Section 40
Chapter 39,907

Effect of age on the renin-angiotensin-aldosterone system in normal subjects: simultaneous measurement of active and inactive renin, renin substrate, and aldosterone in plasma

Tsunoda, K.; Abe, K.; Goto, T.; Yasujima, M.; Sato, M.; Omata, K.; Seino, M.; Yoshinaga, K.

Journal of Clinical Endocrinology and Metabolism 62(2): 384-389


ISSN/ISBN: 0021-972X
PMID: 3510226
DOI: 10.1210/jcem-62-2-384
Accession: 039906388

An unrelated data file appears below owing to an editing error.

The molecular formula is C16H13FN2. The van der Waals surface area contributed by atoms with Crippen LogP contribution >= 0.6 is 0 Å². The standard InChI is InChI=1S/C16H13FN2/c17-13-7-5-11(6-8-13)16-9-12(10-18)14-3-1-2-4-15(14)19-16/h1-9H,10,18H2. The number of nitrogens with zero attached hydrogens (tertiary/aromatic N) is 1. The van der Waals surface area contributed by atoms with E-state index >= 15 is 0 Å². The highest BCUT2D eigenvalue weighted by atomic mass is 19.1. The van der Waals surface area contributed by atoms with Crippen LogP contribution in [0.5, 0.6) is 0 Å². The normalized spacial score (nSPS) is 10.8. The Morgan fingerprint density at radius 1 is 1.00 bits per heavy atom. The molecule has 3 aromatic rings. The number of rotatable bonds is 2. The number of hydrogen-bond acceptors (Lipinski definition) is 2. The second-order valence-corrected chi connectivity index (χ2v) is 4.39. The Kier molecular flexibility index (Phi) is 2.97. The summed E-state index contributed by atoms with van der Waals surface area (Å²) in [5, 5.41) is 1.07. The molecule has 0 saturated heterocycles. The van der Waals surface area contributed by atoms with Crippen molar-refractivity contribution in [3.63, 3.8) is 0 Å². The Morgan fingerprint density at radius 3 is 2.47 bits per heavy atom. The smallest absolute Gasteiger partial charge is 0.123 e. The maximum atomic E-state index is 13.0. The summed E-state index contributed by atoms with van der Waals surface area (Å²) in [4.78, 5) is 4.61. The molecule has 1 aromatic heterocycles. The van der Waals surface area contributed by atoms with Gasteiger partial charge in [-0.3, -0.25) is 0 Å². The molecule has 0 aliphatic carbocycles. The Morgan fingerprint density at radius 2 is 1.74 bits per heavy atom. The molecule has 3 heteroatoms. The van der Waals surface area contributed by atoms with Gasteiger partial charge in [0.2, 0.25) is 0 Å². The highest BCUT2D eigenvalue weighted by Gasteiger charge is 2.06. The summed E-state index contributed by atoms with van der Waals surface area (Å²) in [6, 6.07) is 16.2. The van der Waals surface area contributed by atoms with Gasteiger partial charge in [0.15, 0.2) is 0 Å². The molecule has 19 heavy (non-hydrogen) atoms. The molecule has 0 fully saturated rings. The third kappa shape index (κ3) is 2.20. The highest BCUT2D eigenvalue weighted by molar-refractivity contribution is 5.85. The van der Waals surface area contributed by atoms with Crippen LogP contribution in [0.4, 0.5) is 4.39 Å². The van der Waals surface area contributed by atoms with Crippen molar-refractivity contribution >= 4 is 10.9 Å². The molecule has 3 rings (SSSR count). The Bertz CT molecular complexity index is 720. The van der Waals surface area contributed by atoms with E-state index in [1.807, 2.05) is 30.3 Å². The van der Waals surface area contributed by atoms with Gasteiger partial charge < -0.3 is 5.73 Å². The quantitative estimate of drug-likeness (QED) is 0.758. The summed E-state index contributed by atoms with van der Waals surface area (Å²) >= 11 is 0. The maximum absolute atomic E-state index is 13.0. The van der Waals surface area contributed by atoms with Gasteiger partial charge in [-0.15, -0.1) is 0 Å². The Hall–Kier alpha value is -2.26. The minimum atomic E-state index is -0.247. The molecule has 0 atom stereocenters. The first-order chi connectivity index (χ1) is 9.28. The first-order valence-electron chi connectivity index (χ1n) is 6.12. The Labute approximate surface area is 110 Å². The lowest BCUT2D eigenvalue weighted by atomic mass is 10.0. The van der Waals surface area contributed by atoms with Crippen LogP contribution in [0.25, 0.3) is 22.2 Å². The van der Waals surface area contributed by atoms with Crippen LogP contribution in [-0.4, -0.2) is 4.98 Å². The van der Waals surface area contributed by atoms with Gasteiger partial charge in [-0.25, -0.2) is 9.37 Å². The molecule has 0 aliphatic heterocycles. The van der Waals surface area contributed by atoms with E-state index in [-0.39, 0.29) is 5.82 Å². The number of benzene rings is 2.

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To investigate the effect of aging on the renin-angiotensin-aldosterone system, plasma renin substrate concentrations (PRSC); plasma total, active, and inactive renin concentrations (TRC, ARC, and IRC); PRA; and plasma aldosterone concentrations (PAC) were measured simultaneously in 60 normal subjects, 18-84 yr old. PRSC was measured by the addition of excess human renal renin. ARC and TRC after trypsin activation were measured by adding sheep renin substrate; IRC was calculated by subtracting ARC from TRC. The active renin ratio was calculated as follows: ARC/TRC X 100%. PRA and PAC were measured by RIA. There were no significant changes in PRSC, TRC, IRC, and PRA to PAC ratio with aging. Both ARC and active renin ratio fell significantly with aging (r = 0.46 and P less than 0.01; and r = 0.54 and P less than 0.01, respectively). PRA and PAC also tended to decrease with aging (r = 0.35 and P less than 0.01; and r = 0.59 and P less than 0.01, respectively). A significant positive correlation was found between PRA and ARC (r = 0.72; P less than 0.001). PRA was also correlated with PAC. In conclusion, the age-related decrease in PRA is not due to the change in PRSC, but is mainly due to the fall in ARC. Decreased conversion of inactive to active renin might be responsible in part for the reduced ARC in the elderly.

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